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Blue Shield of California
Type not-for-profit
Founded 1938 (created)
1939 (incorporated)
Founder(s) California Medical Association
Headquarters San Francisco, California
Key people Bruce Bodaken,
chairman and chief executive
Industry healthcare
Revenue $8.898 billion USD (2008)
Net income $307 million USD (2008)
Employees 4,500
Website blueshieldca.com

Blue Shield of California is a not-for-profit health plan founded in 1939 and based in San Francisco, California. The organization serves over 3.4 million health plan members and nearly 65,000 physicians across the state[1]. Blue Shield of California was founded by the California Medical Association.

Contents

History

Blue Shield of California, then known as California Physicians' Service, was created by the California Medical Association on December 18, 1938[2], and was incorporated on February 2, 1939. The organization began offering coverage on March 6 of that same year. In 1946, the organization was among a founder of the National Association of Blue Shield Plans, which later became the Blue Cross and Blue Shield Association. Today, Blue Shield of California is an independent licensee of the national association.

The Blue Shield of California health plan was the first in the nation to offer catastrophic coverage in 1950, provide coverage for a heart transplant in 1984, offer online benefit and enrollment information in 1996, and offer an online enrollment system for agents in 1998. In 2006, the National Committee for Quality Assurance, commonly referred to as NCQA, recognized Blue Shield as an "excellent" health plan for service and clinical quality.[3]

Health Reform

In 2002, Blue Shield of California became the first health insurer in the country to propose a specific plan for universal health coverage. Called "Universal Coverage, Universal Responsibility," the proposal would require individuals, employers, and government to share responsibility for achieving universal coverage. The proposal is built on four guiding principles:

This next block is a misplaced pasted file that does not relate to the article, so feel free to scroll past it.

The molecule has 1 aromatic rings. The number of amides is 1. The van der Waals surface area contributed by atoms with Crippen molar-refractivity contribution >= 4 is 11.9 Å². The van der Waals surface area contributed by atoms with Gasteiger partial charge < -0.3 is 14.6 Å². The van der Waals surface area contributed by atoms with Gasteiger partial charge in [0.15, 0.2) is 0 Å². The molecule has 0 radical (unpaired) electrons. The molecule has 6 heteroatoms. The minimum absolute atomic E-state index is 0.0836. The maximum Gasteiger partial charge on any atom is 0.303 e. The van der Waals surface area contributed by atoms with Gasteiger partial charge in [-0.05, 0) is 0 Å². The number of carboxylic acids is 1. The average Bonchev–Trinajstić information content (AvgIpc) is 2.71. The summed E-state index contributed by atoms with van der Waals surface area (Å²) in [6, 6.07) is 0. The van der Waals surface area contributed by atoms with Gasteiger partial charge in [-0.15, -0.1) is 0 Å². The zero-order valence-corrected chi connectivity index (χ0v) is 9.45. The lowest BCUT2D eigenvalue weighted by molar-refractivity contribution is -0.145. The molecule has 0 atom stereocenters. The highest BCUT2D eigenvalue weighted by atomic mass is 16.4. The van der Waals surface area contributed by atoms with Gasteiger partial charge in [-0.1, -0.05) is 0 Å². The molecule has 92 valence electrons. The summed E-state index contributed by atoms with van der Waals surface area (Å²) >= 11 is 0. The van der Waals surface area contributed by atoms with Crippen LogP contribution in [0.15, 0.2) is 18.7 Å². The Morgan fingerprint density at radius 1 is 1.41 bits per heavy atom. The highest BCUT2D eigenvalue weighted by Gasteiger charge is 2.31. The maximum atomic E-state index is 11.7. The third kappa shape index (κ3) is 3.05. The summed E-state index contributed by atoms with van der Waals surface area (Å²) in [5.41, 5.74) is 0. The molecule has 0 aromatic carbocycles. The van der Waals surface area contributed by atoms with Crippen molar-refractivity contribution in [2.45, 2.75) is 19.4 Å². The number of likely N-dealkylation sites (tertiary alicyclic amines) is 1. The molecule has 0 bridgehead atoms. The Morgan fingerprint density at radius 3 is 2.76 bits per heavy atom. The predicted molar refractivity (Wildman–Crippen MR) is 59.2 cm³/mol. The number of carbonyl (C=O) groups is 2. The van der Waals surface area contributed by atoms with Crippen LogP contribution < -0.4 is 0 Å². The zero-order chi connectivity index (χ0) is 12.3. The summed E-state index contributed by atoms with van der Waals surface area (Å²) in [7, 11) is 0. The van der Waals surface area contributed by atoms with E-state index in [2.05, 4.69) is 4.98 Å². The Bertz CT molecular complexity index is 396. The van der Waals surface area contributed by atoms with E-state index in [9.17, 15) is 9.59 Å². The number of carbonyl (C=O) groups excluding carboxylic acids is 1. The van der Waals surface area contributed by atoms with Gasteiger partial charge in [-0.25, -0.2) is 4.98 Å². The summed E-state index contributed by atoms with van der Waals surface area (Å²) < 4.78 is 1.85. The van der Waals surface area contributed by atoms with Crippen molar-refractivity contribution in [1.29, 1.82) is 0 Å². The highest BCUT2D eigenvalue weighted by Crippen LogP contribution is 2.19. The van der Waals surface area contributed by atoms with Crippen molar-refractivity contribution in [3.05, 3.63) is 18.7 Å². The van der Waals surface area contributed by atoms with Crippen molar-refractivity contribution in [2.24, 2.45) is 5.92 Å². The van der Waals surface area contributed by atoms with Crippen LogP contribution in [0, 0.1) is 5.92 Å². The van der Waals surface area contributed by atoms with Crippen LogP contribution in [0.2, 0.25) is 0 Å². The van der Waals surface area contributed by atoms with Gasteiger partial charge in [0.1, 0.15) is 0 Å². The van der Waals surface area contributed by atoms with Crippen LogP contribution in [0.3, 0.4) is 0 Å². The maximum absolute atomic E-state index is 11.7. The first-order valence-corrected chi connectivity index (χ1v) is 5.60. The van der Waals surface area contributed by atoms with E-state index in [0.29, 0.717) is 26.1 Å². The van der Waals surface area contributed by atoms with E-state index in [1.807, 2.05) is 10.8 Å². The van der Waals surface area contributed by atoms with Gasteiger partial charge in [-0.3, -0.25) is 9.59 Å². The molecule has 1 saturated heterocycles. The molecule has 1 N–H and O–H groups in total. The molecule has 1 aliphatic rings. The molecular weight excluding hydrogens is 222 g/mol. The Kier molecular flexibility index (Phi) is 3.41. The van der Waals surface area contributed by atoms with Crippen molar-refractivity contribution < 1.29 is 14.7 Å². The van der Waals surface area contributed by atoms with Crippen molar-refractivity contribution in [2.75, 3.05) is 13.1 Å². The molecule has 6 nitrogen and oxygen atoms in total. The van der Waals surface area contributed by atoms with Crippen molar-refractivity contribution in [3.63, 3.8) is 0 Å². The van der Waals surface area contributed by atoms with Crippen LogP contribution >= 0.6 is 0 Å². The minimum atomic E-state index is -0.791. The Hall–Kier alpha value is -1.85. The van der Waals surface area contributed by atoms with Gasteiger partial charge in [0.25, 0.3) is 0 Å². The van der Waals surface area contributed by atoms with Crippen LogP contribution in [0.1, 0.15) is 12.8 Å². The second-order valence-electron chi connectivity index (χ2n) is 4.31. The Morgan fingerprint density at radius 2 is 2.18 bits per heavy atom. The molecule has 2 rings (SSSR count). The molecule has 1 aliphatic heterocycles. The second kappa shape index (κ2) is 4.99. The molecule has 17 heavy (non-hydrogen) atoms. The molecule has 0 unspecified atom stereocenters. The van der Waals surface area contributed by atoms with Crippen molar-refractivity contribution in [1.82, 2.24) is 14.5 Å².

1. Everyone should have access to affordable coverage regardless of age, health status or wealth.
2. Financial responsibility for coverage must be shared broadly. We cannot and should not try to achieve universal coverage solely on the backs of business or any other lone sector of society.
3. Extending coverage to all should not be accomplished by upending the current system; we must build on what works. The easiest and surest way to extend coverage is to bolster the mix of private and public coverage that already exists.
4. Finally, as we move forward, we must be honest about costs. There will certainly be efficiency savings under the new system, but insuring everybody — at least in the short term — will require a commitment of resources.[4]

Quality of Care

In the California Healthcare Quality Report Card 2009 Edition, Blue Shield of California received 3 out of 4 stars in Meeting National Standards of Care and 2 out of 4 stars in How Members Rate Their HMO.[5]

References

External links

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